Poverty is the Pandemic
We are not in the same boat. We are not in the same storm. In fact, an economic storm has been raging all along and we have left many without a boat or paddle to weather the most recent epidemic to hit Rock County, Wisconsin. The truth is that poverty is the pandemic and COVID-19 is shining the light along the fault-lines of racial, economic, gender and age disparities in our community. This novel corona virus is making poverty visible for those whose eyes have been blinded by privilege. With recent revelations that COVID-19 impacts the African American and Latino communities disproportionately to the white communities, we might presume that in our relatively more progressive, socially conscious, and faith-filled community, we would be spared these disparities. As of April 22nd Rock County had 83 cases of COVID-19, 12% from the African American community which makes up 4.3% of our population, and 13% of the cases come from the Latino community which make up 8.4% of our community. What is more, our younger population is being hit harder as well—with 35% of cases being 18-44 age range. According to DataUSA for Rock County, women between the ages of 25-34 are the largest demographic living in poverty. These storms have been raging for some time, but now by God’s grace, we may have eyes to see it.
Storms Raging in the “Other America”
What does faith have to do with it? After all, I am not a demographic expert, nor a public health professional. I am a pastor called to minister to the people in our community. Our church is on the fault-lines of poverty in Rock County. We serve the most vulnerable within the 4th Ward. People whose children boasted the highest enrollment in the school lunch program, now do not have the school to shield them from the storm. They also do not have masks. They do not have unemployment benefits. They do not qualify for small business loans. They do not have a safety net. Our faith tells us that we are all made in the image and likeness of God and are equally endowed with gifts and talents by our Creator for the common good. And yet, we cannot reap the harvest of that creativity and innovation from the diversity among us, if we cannot see that basic opportunities are made available to each of our citizens. Esteemed theologian and American prophet, Rev. Dr. Martin Luther King Jr. says it best in The Other America. “There are literally two Americas. One America is flowing with the milk of prosperity and the honey of equality…and that other America has a daily ugliness about it that transforms the buoyancy of hope into the fatigue of despair.” We must not feed our community with the empty calories of hope and prayers alone. As people of faith we are called to raise our hands to calm these raging storms of poverty like the one whom we say we follow. Our faith must be followed with action. Our policies must demonstrate equal access to dignity—that everybody is somebody in God’s eyes. If only we will have the eyes to see.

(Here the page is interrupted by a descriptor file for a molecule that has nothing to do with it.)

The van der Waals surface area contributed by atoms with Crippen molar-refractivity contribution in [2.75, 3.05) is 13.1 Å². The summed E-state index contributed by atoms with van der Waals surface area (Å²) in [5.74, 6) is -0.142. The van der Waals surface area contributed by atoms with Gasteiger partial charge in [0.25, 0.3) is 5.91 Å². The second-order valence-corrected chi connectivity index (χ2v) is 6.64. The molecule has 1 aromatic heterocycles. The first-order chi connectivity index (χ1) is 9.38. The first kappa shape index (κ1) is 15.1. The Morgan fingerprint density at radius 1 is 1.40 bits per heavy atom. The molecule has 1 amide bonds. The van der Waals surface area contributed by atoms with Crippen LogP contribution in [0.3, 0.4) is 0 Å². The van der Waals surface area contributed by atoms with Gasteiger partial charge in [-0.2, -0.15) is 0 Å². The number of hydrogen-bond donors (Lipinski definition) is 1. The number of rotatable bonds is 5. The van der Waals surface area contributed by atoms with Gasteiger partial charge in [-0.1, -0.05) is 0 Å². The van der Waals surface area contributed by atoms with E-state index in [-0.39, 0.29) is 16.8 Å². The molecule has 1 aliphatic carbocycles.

This article is forthcoming in the Janesville Gazette scheduled for Sunday April 26th, 2020
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